Supported and coordinated by the European Round Table for Industry, the Value Balancing Alliance, the World Business Council for Sustainable Development and the World Economic Forum, 57 organisations have sent an open letter to the European Commission, the European Parliament and the Council of the European Union calling on them to align upcoming European sustainability reporting standards with globally consistent and comparable performance metrics and disclosures.

The signatories to the letter point out that preparers and consumers of environmental, social and governance (ESG) data all over the world are struggling with a profusion of reporting frameworks and standards that do not enable consistent and comparable disclosures. At the same time, the standardisation that has taken place in financial reporting has proved to be a success. Therefore, the letter expresses strong support for the initiative of the International Financial Reporting Standards (IFRS) Foundation to create an International Sustainability Standards Board (ISSB) to develop globally accepted standards for sustainability reporting that can be adopted worldwide.

The letter also acknowledges that there are jurisdictions that are more advanced in their ESG reporting initiatives and might want to go further and faster to meet specific policy priorities. Therefore, the 57 organisations support the International Organisation of Securities Commissions (IOSCO) and the IFRS Foundation in their recommendation of a ‘building block approach’ for the establishment of a globally-consistent foundation of sustainability standards, upon which national and regional standard-setters may build supplementary standards that serve their needs. They also note that this building blocks approach has recently been endorsed by G7 and G20 finance ministers and central bank governors. The letter notes:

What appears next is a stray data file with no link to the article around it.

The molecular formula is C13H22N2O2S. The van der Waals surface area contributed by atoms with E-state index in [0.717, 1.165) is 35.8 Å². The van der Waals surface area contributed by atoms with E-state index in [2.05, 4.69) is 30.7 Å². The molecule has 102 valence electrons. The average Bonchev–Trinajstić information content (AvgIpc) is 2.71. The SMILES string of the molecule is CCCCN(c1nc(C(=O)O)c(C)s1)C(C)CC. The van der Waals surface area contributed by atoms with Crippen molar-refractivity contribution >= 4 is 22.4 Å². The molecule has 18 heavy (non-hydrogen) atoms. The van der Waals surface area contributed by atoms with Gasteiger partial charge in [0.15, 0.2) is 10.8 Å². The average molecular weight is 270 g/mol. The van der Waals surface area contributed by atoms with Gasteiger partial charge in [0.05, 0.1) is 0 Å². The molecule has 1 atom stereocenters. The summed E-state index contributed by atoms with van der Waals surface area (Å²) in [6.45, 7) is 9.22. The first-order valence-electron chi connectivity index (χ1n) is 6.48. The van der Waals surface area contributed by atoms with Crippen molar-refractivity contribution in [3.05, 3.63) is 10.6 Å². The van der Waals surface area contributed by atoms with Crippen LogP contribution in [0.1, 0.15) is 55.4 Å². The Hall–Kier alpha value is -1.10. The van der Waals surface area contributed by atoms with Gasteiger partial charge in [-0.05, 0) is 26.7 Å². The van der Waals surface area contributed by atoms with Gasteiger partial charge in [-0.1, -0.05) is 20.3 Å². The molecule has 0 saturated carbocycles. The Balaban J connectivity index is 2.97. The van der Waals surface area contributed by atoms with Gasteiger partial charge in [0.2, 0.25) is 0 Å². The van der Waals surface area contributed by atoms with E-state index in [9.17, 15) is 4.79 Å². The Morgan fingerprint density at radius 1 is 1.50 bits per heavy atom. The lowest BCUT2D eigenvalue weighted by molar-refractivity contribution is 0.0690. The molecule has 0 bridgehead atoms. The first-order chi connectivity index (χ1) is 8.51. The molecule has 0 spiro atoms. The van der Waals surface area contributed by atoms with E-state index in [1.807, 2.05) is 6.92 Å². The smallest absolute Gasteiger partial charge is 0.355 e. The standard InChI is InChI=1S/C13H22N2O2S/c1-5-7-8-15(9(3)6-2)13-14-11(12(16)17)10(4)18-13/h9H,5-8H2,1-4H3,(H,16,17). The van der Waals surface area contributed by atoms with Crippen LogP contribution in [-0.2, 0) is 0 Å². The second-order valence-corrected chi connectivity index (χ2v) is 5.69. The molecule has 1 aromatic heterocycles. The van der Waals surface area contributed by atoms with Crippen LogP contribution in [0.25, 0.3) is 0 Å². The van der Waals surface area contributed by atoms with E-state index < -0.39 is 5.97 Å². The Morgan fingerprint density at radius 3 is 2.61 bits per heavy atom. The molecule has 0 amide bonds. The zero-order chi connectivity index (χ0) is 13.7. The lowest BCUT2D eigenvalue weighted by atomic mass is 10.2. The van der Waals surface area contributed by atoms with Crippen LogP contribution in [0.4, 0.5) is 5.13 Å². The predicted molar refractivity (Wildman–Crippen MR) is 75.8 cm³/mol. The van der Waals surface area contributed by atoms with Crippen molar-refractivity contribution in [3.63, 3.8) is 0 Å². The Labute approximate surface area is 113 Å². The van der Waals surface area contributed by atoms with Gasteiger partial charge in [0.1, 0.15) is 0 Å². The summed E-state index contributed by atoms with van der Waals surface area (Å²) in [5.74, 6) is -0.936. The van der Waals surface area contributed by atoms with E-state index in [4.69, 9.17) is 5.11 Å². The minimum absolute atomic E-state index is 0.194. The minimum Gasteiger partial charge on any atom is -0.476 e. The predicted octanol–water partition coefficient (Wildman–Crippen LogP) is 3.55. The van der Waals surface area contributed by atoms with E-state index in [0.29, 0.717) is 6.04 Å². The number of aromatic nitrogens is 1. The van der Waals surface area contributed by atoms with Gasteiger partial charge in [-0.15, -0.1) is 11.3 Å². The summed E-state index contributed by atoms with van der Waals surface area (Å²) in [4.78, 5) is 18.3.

Global alignment of reporting standards is crucial to provide a comprehensive view of a company’s sustainability performance. We encourage the European Commission to support the establishment of the International Sustainability Standards Board and actively and urgently promote cooperation between EFRAG and the new Board. Increased international cooperation in aligning and harmonising sustainability reporting standards is essential to ensure a global level playing field.

Finally, the letter points to IOSCO’s proposal for a multi-stakeholder consultative committee to operate within the IFRS Foundation structure to help promote consistency and comparability with jurisdiction-specific reporting standards. The appropriate presence of multilateral bodies and major stakeholders in such a body, including the European Commission, could provide the necessary support for achieving a global baseline and an effective mechanism for cooperation with national or regional standard-setters.

Please click to access the full letter on the World Economic Forum website.